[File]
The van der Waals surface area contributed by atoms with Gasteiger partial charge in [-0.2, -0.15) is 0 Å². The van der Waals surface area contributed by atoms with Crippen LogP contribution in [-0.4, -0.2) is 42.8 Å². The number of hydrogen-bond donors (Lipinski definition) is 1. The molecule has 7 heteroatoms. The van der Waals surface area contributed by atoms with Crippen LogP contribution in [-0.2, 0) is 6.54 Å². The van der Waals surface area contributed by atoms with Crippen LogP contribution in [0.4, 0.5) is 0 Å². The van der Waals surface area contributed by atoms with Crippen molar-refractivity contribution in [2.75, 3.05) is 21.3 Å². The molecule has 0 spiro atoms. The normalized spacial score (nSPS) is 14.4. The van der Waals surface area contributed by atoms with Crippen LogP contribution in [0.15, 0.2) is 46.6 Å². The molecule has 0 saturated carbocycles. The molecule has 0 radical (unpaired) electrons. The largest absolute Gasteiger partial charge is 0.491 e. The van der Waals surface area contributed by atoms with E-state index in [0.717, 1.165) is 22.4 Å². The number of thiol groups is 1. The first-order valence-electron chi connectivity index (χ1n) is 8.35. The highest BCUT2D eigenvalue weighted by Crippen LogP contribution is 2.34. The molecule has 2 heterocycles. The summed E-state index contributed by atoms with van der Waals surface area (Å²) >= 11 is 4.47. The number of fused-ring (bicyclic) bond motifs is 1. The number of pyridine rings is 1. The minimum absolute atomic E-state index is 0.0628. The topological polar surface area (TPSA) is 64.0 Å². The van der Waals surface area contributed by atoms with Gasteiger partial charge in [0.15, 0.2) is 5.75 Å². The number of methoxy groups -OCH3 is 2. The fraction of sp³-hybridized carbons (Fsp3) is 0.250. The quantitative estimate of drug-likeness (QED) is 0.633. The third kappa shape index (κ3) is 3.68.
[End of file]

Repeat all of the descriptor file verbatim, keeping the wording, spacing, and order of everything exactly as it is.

The van der Waals surface area contributed by atoms with Gasteiger partial charge in [-0.2, -0.15) is 0 Å². The van der Waals surface area contributed by atoms with Crippen LogP contribution in [-0.4, -0.2) is 42.8 Å². The number of hydrogen-bond donors (Lipinski definition) is 1. The molecule has 7 heteroatoms. The van der Waals surface area contributed by atoms with Crippen LogP contribution in [-0.2, 0) is 6.54 Å². The van der Waals surface area contributed by atoms with Crippen LogP contribution in [0.4, 0.5) is 0 Å². The van der Waals surface area contributed by atoms with Crippen molar-refractivity contribution in [2.75, 3.05) is 21.3 Å². The molecule has 0 spiro atoms. The normalized spacial score (nSPS) is 14.4. The van der Waals surface area contributed by atoms with Crippen LogP contribution in [0.15, 0.2) is 46.6 Å². The molecule has 0 saturated carbocycles. The molecule has 0 radical (unpaired) electrons. The largest absolute Gasteiger partial charge is 0.491 e. The van der Waals surface area contributed by atoms with E-state index in [0.717, 1.165) is 22.4 Å². The number of thiol groups is 1. The first-order valence-electron chi connectivity index (χ1n) is 8.35. The highest BCUT2D eigenvalue weighted by Crippen LogP contribution is 2.34. The molecule has 2 heterocycles. The summed E-state index contributed by atoms with van der Waals surface area (Å²) >= 11 is 4.47. The number of fused-ring (bicyclic) bond motifs is 1. The number of pyridine rings is 1. The minimum absolute atomic E-state index is 0.0628. The topological polar surface area (TPSA) is 64.0 Å². The van der Waals surface area contributed by atoms with Gasteiger partial charge in [0.15, 0.2) is 5.75 Å². The number of methoxy groups -OCH3 is 2. The fraction of sp³-hybridized carbons (Fsp3) is 0.250. The quantitative estimate of drug-likeness (QED) is 0.633. The third kappa shape index (κ3) is 3.68.